They have defiled by casting down the dwelling-place of thy name to the ground - The place where thy name dwelt or was recorded Exodus 20:24; that is, the place where God's name was known, or where he was worshipped. The literal meaning is, "To the earth they have defiled the dwelling of thy name?" The idea is, that they had defiled or polluted the temple by throwing it to the ground; by making it a heap of ruins; by making it undistinguishable from common earth.

7. defiled—or, "profaned," as in Ps 89:39. First they polluted it, and then they burnt it, and broke it in pieces. They have cast fire into thy sanctuary,.... Or, "thy sanctuary into the fire" (o); which denotes the utter destruction of it by fire, which was done both by the Chaldean and Roman armies; see 2 Kings 25:9,

they have defiled, by casting down the dwelling place of thy name to the ground, or "to the earth they have defiled the habitation of thy name" (p); that is, to the last and lowest degree; this Antiochus did when he set up an idol in the temple, and Titus when he laid it level with the ground, not leaving one stone upon another, as our Lord predicted, Matthew 24:1 the aggravation of which was, that it was the place where the Lord had put his name, where his name was called upon, and where was the symbol of his presence.

(o) "in ignem sanctuaria tua", Pagninus, Vatablus; so Cocceius, Gejerus, Michaelis. (p) "ad terram usque prophanarunt tabernaculum, vel habitationem nominis tui", Musculus, Gejerus, Michaelis; so Cocceius.

They have cast fire into thy sanctuary, they have defiled by casting down the dwelling place of thy name to the ground.
EXEGETICAL (ORIGINAL LANGUAGES)
7. They have set thy sanctuary on fire;

They have profaned the dwelling place of thy name even to the ground. (R.V.)

The verse appears to speak of a complete destruction of the Temple by fire. This was done by Nebuzaradan (2 Kings 25:9-10) but not by the emissaries of Antiochus, for Judas found the main building standing, though the gates had been burned and the priests’ chambers pulled down (1Ma 4:38). Comp. the stress which Ezekiel lays on the desecration of the sanctuary (Ezekiel 7:21-22; Ezekiel 7:24). See also Lamentations 2:2.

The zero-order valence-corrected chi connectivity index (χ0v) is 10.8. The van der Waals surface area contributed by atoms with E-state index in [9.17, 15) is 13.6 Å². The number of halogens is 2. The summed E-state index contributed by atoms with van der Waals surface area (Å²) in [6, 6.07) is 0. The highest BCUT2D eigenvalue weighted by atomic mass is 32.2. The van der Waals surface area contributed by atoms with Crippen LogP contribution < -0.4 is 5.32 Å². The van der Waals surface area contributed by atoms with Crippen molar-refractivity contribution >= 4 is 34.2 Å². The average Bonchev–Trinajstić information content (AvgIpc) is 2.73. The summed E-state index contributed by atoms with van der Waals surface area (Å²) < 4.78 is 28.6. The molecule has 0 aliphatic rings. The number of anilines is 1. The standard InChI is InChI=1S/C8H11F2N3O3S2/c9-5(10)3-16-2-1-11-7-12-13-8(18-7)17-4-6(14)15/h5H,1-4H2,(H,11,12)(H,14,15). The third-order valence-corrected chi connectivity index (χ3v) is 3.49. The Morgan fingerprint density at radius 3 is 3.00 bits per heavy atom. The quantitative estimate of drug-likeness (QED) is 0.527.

For the dwelling place of thy name cp. Deuteronomy 12:11; Deuteronomy 16:2; Deuteronomy 16:6; Deuteronomy 16:11, &c.; Jeremiah 7:12; Psalm 26:8.Verse 7. - They have cast tire into thy sanctuary; or, they have set thy sanctuary fire (Revised Version). The temple of Solomon was burnt by Nebuchadnezzar (2 Kings 25:9; 2 Chronicles 36:19). That of Zerubbabel was never burnt, but was entirely rebuilt, and on a much larger scale, by Herod the Great. That of Herod the Great was burnt in the siege by Titus. They have defiled by casting down the dwelling place of thy Name to the ground (comp. Lamentations 2:6; Lamentations 4:1). The very foundations of the second temple had to be laid by Zerubbabel (Ezra 3:6, 12). The poet begins with the earnest prayer that God would again have compassion upon His church, upon which His judgment of anger has fallen, and would again set up the ruins of Zion. Why for ever (Psalm 74:10, Psalm 79:5; Psalm 89:47, cf. Psalm 13:2)? is equivalent to, why so continually and, as it seems, without end? The preterite denotes the act of casting off, the future, Psalm 74:1, that lasting condition of this casting off. למה, when the initial of the following word is a guttural, and particularly if it has a merely half-vowel (although in other instances also, Genesis 12:19; Genesis 27:45; Sol 1:7), is deprived of its Dagesh and accented on the ultima, in order (as Mose ha-Nakdan expressly observes) to guard against the swallowing up of the ah; cf. on Psalm 10:1. Concerning the smoking of anger, vid., Psalm 18:9. The characteristically Asaphic expression צאן מרעיתו is not less Jeremianic, Jeremiah 23:1. In Psalm 74:2 God is reminded of what He has once done for the congregation of His people. קדם, as in Psalm 44:2, points back into the Mosaic time of old, to the redemption out of Egypt, which is represented in קנה (Exodus 15:17) as a purchasing, and in גאל (Psalm 77:15; Psalm 78:35, Exodus 15:13) as a ransoming (redemptio). שׁבט נחלתך is a factitive object; שׁבט is the name given to the whole nation in its distinctness of race from other peoples, as in Jeremiah 10:16; Jeremiah 51:19, cf. Isaiah 63:17. זה (Psalm 74:2) is rightly separated from הר־ציון (Mugrash); it stands directly for אשׁר, as in Psalm 104:8, Psalm 104:26; Proverbs 23:22; Job 15:17 (Ges. 122, 2). The congregation of the people and its central abode are, as though forgotten of God, in a condition which sadly contrasts with their election. משּׁאות נצח are ruins (vid., Psalm 73:18) in a state of such total destruction, that all hope of their restoration vanishes before it; נצח here looks forward, just as עולם (חרבות), Isaiah 63:12; Psalm 61:4, looks backwards. May God then lift His feet up high (פּעמים poetical for רגלים, cf. Psalm 58:11 with Psalm 68:24), i.e., with long hurried steps, without stopping, move towards His dwelling - lace that now lies in ruins, that by virtue of His interposition it may rise again. Hath the enemy made merciless havoc - he hath ill-treated (הרע, as in Psalm 44:3) everything (כּל, as in Psalm 8:7, Zephaniah 1:2, for חכּל or את־כּל) in the sanctuary - how is it possible that this sacrilegious vandalism should remain unpunished!